If you want to use a heading within your <nav> element, using an <h1> would be fine. You don’t really need the <header> element in there too. The outline would be calculated correctly without it. With current browser implementations, however, I don’t think it would make much difference if you used an <h2>.

You don’t need the <span> elements in the <h2>s. They aren’t required in the outline unless they’re providing a table of contents for the document.

I hope that answers your question. We plan to write an article regarding outlining soon.

Cheers, Rich

Styling supported HTML5 form elements and attributes

Mike asked:

First off, I wanted to say I really appreciate the service this site is doing. I have found this site to be a very valuable resource and is always the first place I look when I have a question about implementing HTML5.

How do I style/edit/change the UI generated feedback for the new HTML5 form elements and attributes. For example, In Opera, is there a standard CSS notation to style the error message so that it doesn’t necessarily show up under the field in red? Where in the DOM is it inserted? Is the message for a required field customizable? Finally, is this information specified in the HTML5 spec or are the implementation details left up to the browsers?

There is currently no way to use CSS to style error messages. As the HTML5 spec isn’t finished yet, it’s a bit early to start specifying new CSS.

The HTML5 spec defines no UI requirements regarding how browsers should display messages.

You can override a browser’s default behaviour with JavaScript. I’m not a scripter, but I reckon you would need to attach an event handler to the error event and have the handler cancel the default action and show a custom error message. I think that as long as you call evt.preventDefault() within the event handler, it should prevent showing the default error message. Then you can add an element into the DOM and style it as you wish, with the default error handling as a fallback for those without JavaScript. If anyone gives this a go and gets it working, we’d be very interested to see the results.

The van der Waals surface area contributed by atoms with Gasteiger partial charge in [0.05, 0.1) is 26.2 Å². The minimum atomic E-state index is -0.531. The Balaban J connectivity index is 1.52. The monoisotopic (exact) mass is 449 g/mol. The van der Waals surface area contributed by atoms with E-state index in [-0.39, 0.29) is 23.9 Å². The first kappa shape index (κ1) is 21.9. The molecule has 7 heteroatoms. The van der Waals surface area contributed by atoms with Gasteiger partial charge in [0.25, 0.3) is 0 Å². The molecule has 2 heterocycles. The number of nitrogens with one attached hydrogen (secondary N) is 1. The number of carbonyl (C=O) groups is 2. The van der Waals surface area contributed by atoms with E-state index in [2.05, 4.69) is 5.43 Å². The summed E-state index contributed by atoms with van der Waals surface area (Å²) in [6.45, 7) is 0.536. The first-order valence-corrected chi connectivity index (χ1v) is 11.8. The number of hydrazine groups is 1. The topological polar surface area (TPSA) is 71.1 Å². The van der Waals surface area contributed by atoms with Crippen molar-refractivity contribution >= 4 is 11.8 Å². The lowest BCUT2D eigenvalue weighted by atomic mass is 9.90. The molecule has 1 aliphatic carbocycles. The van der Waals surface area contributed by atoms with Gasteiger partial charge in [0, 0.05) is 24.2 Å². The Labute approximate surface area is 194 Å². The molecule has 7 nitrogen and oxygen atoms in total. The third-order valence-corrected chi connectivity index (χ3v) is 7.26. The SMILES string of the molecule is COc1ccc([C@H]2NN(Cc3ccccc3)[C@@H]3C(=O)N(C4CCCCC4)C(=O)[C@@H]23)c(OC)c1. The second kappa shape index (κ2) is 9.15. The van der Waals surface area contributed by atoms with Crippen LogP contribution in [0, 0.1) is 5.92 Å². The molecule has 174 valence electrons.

Ta, Bruce

Section headers

Tibor asked:

Hi. I would like to know, how to use section’s headers. Is this code correct?

<aside>
	<h1>header 1</h1>
</aside>
<article>
	<h1>header 2</h1>
</article>

or I have to use header element inside every aside, article, section etc.

<aside>
	<header>
    	<h1>header 1</h1>
	</header>
</aside>
<article>
	<header>
    	<h1>header 2</h1>
	</header>
</article>

Tibor

Your first example is correct. You only need <header> to group items within a header. If the header contains only a single <h1><h6> element, you don’t need to wrap it in a <header>.

Thanks, Bruce

Got a question for us?

That wraps up this round of questions! If you’ve got a query about the HTML5 spec or how to implement it, you can get in touch with us and we’ll do our best to help.